If your cause is just, you may look with confidence to the Lord, and intreat him to plead it as his own. You are all my witnesses, that this is the first time of my introducing any political subject into the pulpit. At this season, however, it is not only lawful but necessary, and I willingly embrace the opportunity of declaring my opinion without any hesitation, that the cause in which America is now in arms, is the cause of justice, of liberty, and of human nature.
Preachers and teachers like Witherspoon had a profound impact in forming the United States of America. Among his students included James Madison, future U.S. President and “Father of the Constitution,” Aaron Burr, future U.S. Vice President, twelve future Continental Congress members, forty-nine U.S. representatives, twenty-eight senators, three Supreme Court justices, and a secretary of state. As America’s Schoolmaster, Noah Webster, would later note, “The learned clergy…had great influence in founding the first genuine republican governments ever formed and which, with all the faults and defects of the men and their laws, were the best republican governments on earth.”
According to historian David Barton,
When Paul Revere set off on his famous ride, it was to the home of the Rev. [Jonas] Clark in Lexington that he rode. Patriot leaders John Hancock and Samuel Adams were lodging (as they often did) with the Rev. Clark. After learning of the approaching British forces, Hancock and Adams turned to Pastor Clark and inquired of him whether the people were ready to fight. Clark unhesitatingly replied, “I have trained them for this very hour!”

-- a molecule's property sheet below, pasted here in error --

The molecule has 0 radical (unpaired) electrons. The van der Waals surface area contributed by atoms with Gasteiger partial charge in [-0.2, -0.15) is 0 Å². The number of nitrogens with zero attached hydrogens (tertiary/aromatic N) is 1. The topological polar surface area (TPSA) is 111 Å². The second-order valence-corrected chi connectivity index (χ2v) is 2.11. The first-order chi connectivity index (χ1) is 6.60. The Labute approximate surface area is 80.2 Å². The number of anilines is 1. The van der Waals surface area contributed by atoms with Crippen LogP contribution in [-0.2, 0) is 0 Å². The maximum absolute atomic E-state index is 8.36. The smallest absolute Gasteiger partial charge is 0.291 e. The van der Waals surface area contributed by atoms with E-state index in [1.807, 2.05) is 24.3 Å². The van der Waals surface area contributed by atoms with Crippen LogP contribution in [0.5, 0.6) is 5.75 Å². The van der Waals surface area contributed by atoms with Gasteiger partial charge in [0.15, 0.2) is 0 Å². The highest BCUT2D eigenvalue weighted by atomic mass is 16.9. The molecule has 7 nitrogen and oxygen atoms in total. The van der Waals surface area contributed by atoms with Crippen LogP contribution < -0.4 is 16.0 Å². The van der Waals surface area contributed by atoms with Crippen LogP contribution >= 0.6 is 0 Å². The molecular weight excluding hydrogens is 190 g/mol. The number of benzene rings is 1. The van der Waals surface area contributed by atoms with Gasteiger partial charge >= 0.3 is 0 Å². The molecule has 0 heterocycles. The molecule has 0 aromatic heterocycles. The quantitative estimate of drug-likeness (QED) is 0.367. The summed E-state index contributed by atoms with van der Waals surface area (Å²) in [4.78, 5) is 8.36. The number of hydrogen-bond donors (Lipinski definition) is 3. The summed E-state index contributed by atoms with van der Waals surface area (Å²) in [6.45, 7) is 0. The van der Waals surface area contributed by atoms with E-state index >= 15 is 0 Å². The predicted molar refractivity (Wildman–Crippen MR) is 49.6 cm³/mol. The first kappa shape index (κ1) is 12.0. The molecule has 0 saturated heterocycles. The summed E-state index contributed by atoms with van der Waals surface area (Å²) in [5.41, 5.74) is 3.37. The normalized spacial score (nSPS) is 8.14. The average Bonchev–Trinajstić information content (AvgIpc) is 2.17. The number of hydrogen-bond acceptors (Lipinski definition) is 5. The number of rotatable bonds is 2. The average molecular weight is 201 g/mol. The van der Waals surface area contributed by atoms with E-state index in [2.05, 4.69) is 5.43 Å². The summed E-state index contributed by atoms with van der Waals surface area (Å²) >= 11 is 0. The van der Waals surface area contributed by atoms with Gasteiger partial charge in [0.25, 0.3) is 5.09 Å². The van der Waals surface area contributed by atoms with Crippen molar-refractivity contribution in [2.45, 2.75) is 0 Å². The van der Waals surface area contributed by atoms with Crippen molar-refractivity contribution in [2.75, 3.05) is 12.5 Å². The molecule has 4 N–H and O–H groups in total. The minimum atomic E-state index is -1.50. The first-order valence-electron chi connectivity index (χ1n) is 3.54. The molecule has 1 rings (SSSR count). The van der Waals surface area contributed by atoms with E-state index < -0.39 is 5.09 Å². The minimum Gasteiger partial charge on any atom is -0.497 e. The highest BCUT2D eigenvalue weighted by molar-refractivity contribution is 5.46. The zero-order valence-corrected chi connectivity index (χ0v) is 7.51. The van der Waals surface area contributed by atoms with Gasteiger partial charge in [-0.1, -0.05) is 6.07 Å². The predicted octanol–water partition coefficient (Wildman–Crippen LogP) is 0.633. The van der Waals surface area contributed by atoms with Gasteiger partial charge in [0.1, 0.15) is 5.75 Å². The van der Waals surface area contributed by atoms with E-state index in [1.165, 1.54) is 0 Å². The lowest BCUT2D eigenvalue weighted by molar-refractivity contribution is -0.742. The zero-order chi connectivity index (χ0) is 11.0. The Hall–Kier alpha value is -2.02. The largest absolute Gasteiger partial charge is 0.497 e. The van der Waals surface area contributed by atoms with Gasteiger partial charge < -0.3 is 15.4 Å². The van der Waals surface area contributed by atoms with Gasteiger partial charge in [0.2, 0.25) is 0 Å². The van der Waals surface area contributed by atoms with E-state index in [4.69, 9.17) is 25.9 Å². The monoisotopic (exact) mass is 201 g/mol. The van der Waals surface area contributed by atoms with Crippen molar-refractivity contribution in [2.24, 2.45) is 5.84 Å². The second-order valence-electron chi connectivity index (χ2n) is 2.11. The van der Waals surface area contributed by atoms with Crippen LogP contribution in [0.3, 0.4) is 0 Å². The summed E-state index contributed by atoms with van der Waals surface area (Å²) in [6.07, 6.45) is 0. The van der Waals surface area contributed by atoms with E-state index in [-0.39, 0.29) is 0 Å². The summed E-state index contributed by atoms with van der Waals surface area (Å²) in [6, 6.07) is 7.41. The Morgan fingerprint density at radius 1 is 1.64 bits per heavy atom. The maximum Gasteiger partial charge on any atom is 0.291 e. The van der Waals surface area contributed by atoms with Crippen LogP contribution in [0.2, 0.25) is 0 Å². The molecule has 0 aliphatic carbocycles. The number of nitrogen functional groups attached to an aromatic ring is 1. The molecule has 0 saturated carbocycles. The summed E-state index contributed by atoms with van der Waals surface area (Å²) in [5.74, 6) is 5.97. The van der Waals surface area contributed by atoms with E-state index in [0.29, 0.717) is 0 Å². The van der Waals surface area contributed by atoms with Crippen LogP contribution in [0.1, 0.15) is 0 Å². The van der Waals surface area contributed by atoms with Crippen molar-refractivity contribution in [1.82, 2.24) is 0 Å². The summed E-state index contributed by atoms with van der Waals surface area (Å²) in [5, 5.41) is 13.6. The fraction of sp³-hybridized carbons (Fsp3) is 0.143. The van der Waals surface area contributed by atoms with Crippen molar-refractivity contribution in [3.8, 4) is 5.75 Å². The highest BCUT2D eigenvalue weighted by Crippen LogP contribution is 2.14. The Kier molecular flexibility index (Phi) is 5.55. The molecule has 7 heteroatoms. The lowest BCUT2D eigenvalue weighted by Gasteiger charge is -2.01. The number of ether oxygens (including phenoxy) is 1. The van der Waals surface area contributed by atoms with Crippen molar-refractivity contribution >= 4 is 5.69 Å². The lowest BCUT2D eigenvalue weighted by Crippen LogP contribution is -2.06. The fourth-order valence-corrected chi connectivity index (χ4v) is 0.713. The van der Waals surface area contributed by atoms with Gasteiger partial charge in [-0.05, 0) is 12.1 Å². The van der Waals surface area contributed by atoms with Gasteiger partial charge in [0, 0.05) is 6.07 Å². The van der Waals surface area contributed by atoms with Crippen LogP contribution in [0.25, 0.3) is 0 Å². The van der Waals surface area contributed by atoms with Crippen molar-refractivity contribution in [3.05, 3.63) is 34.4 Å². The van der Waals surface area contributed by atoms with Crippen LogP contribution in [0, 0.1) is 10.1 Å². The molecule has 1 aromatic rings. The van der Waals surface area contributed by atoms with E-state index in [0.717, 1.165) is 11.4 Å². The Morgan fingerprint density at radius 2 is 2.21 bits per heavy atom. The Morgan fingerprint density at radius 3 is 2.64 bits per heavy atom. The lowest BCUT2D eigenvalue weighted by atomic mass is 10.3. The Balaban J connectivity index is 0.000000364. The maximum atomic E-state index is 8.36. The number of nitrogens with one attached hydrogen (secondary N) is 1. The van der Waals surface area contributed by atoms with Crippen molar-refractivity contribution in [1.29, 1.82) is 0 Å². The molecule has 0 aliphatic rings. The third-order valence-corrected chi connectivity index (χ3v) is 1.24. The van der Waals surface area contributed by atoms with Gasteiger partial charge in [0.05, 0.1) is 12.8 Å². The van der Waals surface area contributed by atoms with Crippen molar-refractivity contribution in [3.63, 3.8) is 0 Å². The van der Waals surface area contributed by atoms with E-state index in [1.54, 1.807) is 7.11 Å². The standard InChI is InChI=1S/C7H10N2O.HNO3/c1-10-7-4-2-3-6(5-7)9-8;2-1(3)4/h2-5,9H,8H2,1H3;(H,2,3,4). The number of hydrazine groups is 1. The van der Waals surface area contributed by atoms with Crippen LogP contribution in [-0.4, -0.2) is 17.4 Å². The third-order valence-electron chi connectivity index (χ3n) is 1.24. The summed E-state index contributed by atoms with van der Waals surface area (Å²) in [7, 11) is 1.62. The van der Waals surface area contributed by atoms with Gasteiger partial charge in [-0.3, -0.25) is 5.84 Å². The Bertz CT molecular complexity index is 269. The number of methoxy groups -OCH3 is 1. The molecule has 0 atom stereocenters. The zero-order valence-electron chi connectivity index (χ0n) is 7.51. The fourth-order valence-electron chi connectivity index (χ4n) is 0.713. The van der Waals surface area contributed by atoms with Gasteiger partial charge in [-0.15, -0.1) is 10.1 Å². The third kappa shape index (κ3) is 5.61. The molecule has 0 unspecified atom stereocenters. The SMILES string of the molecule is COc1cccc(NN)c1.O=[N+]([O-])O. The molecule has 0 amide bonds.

As a result of this First Great Awakening, America was beginning to unite. Americans were beginning to rediscover the Covenant Way. One nation under God became the political as well as the spiritual legacy of The Great Awakening.
Contrast the faith-filled, Spirit-led American Revolution with the godless, lawless, mindless demands for “revolution!” in today’s America. Instead of revival, the mob that has burned, looted, assaulted, and killed its way through the U.S. are motivated by pure evil. They are more rotten fruit of the liberalism that’s so prevalent in much of America today. Thus, we again see that any “revolution” not born of the Spirit of God is doomed to disaster, destruction, death, and failure. In other words, the only way to real, lasting positive change in any family, community, or nation is the way of the cross.
Trevor Grant Thomas. This article originally appeared on BSC
At the Intersection of Politics, Science, Faith, and Reason.